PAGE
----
Joseph Sobran: RIP

I received word that columnist Joseph Sobran has passed away.  Requiescat in pace.

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24 Responses to Joseph Sobran: RIP

  1. Bornacatholic says:

    http://www.youtube.com/watch?v=Dlr90NLDp-0

    I loved Mr. Sobran. He was so humble courageous and intelligent. And he bore the double-crossing Cross of Buckley with dignity, restraint, and good cheer.

    What a great man.

  2. wolfeken says:

    Very sad indeed. I fondly remember brunch with him after the traditional Latin Mass in Washington, D.C. His columns ran until the very end in Catholic Family News. His 21 years at National Review marked some of the best of times for that publication before it went from paleo-con to neo-con. RIP indeed, Mr. Sobran.

  3. Geoffrey says:

    The only thing I liked in Catholic Family News was Mr. Sobran’s column. Requiem aeternam…

  4. Dubya Ay-See says:

    I suppose I should be sad, but Joe Sobran was a committed anarchist and rectitudinalist of the first order. He did a great deal to draw the so-called Paleos down the road to political irrelevance. I’ll pray for his eternal rest, I’m not that sorry to see him go.

  5. TomG says:

    A tremendously gifted writer. But his jew-baiting and Holocaust-denial – what is it with these people? A great man? I don’t think so.

  6. robtbrown says:

    TomG,

    I don’t considered him a “tremendously gifted writer”.

    On the other hand, when did he deny the Holocaust? And is questioning Zionist influence on US policy Jew baiting?

  7. robtbrown says:

    Dubya Ay-See,

    Not a huge Sobran fan, but I never heard him called an anarchist.

    Have you noticed that the neo-cons have all but taken conservatism into oblivion? Are have you forgotten the neo-cons at Defense who were certain that the Iraq war would be a six month adventure without casualties.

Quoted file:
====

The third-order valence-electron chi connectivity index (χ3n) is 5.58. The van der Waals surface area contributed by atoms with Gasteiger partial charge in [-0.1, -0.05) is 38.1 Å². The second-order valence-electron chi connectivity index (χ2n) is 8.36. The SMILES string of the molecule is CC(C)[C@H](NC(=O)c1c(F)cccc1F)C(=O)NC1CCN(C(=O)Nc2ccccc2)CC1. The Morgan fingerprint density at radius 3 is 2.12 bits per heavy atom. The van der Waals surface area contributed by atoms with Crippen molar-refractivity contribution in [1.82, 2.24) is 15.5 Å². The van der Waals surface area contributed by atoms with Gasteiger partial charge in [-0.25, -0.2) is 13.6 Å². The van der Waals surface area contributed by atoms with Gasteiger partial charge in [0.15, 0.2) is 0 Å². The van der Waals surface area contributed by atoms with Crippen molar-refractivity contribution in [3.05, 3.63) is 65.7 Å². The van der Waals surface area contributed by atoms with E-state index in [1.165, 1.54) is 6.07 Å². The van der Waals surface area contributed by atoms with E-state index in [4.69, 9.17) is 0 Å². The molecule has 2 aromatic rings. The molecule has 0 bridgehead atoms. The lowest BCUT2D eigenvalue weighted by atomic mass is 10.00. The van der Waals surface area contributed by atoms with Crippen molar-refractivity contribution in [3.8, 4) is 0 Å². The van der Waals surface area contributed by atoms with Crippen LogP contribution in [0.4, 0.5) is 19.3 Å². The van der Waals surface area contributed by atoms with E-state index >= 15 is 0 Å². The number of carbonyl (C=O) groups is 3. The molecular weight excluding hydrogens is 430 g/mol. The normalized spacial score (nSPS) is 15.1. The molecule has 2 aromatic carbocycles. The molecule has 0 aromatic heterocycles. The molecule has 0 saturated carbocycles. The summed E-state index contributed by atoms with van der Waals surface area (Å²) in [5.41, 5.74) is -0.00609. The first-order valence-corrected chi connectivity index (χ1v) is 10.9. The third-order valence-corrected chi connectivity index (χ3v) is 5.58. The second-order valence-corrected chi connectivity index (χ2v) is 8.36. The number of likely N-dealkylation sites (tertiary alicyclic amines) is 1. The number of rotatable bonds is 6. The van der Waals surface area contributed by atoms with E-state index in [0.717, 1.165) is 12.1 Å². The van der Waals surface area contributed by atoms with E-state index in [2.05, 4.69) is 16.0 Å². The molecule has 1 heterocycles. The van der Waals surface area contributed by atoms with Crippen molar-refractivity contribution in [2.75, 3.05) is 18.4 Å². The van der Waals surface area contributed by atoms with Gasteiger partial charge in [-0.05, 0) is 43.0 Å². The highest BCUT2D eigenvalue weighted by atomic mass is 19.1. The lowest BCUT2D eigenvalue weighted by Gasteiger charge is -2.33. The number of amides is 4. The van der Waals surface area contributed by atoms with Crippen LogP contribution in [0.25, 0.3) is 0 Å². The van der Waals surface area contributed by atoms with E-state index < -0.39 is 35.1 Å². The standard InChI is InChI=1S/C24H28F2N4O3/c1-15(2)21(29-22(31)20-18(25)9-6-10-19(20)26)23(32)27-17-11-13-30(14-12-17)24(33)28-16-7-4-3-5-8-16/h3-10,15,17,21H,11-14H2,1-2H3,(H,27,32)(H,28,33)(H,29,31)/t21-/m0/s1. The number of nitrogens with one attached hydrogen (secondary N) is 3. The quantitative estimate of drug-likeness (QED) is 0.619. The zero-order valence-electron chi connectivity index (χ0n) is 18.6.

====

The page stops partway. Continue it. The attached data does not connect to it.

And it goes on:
8. Jordanes says:

    Sobran’s political views had evolved from conservatism to palaeoconservativism to a Rothbardian “paleolibertarian anarcho-capitalism,” which I suppose might be called a form of “anarchism.” I doubt the irrelevancy of palaeoconservatism can be attributed to Sobran. His flirting at the borders of anti-Semitism, and his participation from 2001 to 2003 in Holocaust-denial conferences, certainly were not to his credit, though. All the same, may he rest in peace.

  9. TomG says:

    robtbrown:
    >I don’t considered [sic] him a “tremendously gifted writer”.

    Who cares what you “consider”? That was MY statement.

    He aided, abetted and gave comfort to Holocaust-deniers. Forgive my imprecision.

    Am I the only sick to death of this “neo-con” nonsense?

  10. DHippolito says:

    robtbrown, let me ask you something: Would you like Saddam Hussein back?

  11. robtbrown says:

    robtbrown:
    >I don’t considered [sic] him a “tremendously gifted writer”.

    Who cares what you “consider”? That was MY statement.

    If you consider him a ‘tremendously gift writer”, what do you reserve for someone like Malcolm Muggeridge and his effortless prose? Or Thomas Wolfe (as in Look Homeward, Angel)? Or Buckley? Or Fitzgerald? Or the monuments of British lit?

    He aided, abetted and gave comfort to Holocaust-deniers.

    How so?

    Am I the only sick to death of this “neo-con” nonsense?

    Are you sick of the neo-cons or what people say about them?

  12. robtbrown says:

    DHippolito says:

    robtbrown, let me ask you something: Would you like Saddam Hussein back?

    He was a bad guy, but he was in a box.

    I’ll answer your question with one of my own: Do you think the blood and treasure poured out in the Middle East was worth it?

    And the Iraq War wasn’t about WMD’s or Saddam. It was about trying to establish a Pax Americana in the ME via Iraq, which is the ME geo-political fulcrum.

  13. chcrix says:

    Robt Brown:
    I strongly agree with your comments.

    And yes, I also would take Saddam back – in exchange for the lives, treasure, and civil liberties that have been offered up in vain pursuit of the twenty-first century’s version of Wilsonian hubris.

    May Mr. Sobran R.I.P.